Web Blurb: New semester means new professors, and Huntington University has a whole lineup prepared for the 2013-2014 school year. Get to know Dr. Collin Hobbs –future professor within the math department.
Here’s the extended interview!
A. Tall, dark, and handsome. At least that’s what my wife said when she heard this question.
Q. What major will you be teaching under?
Q. Which classes will you be teaching?
A. This fall I will be teaching Botany (BI 261) and Microbiology for Health Sciences (BI 232).
Q. How long have you been teaching?
A. Each semester for the last seven years. I consider myself lucky that I have been able to teach every semester of my graduate program.
Q. What is your teaching style?
A. My goal is for my students to engage and comprehend the material we’re covering, and to get as excited about a subject as I am. I enjoy making my classes student-centered, with a focus on hands-on learning, and I like the ideas behind “flipping the classroom” and the Harkness Method. As a student, I hated dry lectures, so I assume my students do too. And, though I do use it often, I’m not a big fan of PowerPoint as a medium for delivering lectures.
Q. What has been the highlight of your teaching career?
A. Bringing breakfast every week for my students in an 8:00 AM Monday discussion section for IU’s Introductory Biology Lab. It’s amazing how much difference a little bit of food can make!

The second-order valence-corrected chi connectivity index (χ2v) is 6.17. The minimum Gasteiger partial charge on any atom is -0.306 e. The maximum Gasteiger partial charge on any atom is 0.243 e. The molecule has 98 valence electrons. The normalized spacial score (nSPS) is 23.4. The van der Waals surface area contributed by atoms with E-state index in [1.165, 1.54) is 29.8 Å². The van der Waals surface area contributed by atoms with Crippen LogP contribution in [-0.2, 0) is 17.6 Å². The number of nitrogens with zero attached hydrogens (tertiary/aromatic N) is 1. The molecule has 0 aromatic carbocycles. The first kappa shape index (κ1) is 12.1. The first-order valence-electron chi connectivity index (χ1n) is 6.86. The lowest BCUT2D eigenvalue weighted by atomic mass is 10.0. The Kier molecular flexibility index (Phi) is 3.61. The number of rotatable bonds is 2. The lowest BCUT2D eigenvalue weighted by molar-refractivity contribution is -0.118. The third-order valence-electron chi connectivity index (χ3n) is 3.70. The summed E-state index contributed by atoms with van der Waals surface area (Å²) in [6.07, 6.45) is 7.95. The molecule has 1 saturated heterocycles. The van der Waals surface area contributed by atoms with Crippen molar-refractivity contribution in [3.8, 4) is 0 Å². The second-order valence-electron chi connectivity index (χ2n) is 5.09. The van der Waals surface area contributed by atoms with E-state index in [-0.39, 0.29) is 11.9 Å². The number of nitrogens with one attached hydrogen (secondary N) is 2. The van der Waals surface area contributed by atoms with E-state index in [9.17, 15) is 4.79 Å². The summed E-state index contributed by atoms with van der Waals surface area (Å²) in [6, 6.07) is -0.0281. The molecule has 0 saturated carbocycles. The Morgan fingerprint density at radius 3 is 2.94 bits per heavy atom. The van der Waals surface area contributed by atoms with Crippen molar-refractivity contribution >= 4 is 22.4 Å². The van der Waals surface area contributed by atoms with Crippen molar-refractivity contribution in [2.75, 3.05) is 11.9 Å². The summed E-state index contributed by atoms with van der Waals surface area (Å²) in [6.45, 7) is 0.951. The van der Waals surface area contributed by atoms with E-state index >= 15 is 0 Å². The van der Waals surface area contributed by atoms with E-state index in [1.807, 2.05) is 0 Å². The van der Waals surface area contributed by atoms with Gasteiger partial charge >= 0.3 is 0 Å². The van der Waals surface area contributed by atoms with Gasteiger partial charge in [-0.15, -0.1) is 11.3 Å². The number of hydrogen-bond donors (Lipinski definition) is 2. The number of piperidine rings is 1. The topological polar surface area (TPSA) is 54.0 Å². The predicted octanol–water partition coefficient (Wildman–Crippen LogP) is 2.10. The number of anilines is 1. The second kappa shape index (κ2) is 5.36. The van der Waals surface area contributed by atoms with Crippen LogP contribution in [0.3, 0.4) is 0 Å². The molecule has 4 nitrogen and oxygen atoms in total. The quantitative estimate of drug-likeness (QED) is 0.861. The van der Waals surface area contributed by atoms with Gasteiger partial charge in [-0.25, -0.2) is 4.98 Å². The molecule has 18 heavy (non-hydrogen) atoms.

Q. What education have you received? What degree(s) and academic honors have you earned?
A. Homeschooled in high school, public school prior to that. B.S. in Biology with a minor in music performance – viola – from the University of Wisconsin at Eau Claire, graduating summa cum laude. I am currently wrapping up my PhD in Ecological and Evolutionary Biology from Indiana University. My defense talk is on July 8th this summer – you’re welcome to come!
Q. What is your religious background and what are your current beliefs?
A. I grew up in an independent Baptist church and am currently a deacon in a reformed evangelical church in Bloomington.
Q. What has been the defining moment in your Christian faith?
A. The year I started grad school was probably the most difficult and best year I have had as a Christian. My then fiancé broke up with me, I had a falling out with my home church, and I moved to a new state. Everything in my life was in a huge upheaval. It’s often times like that when you are most receptive to God’s work in your life, and, true to form, God used that time in my life to free me from several sins that I had been enslaved to for many years. By the end of that year I joined a great church where I have grown a lot and I even met the woman who would become my future wife.
Q. In essence, how would you describe HU?
A. My impression is that HU is a smallish Christian college that emphasizes rigorous academic training and learning how to glorify God through your field of study, all in the context of a strong family environment.
Q. What is your motivation behind teaching (especially at a Christian university?)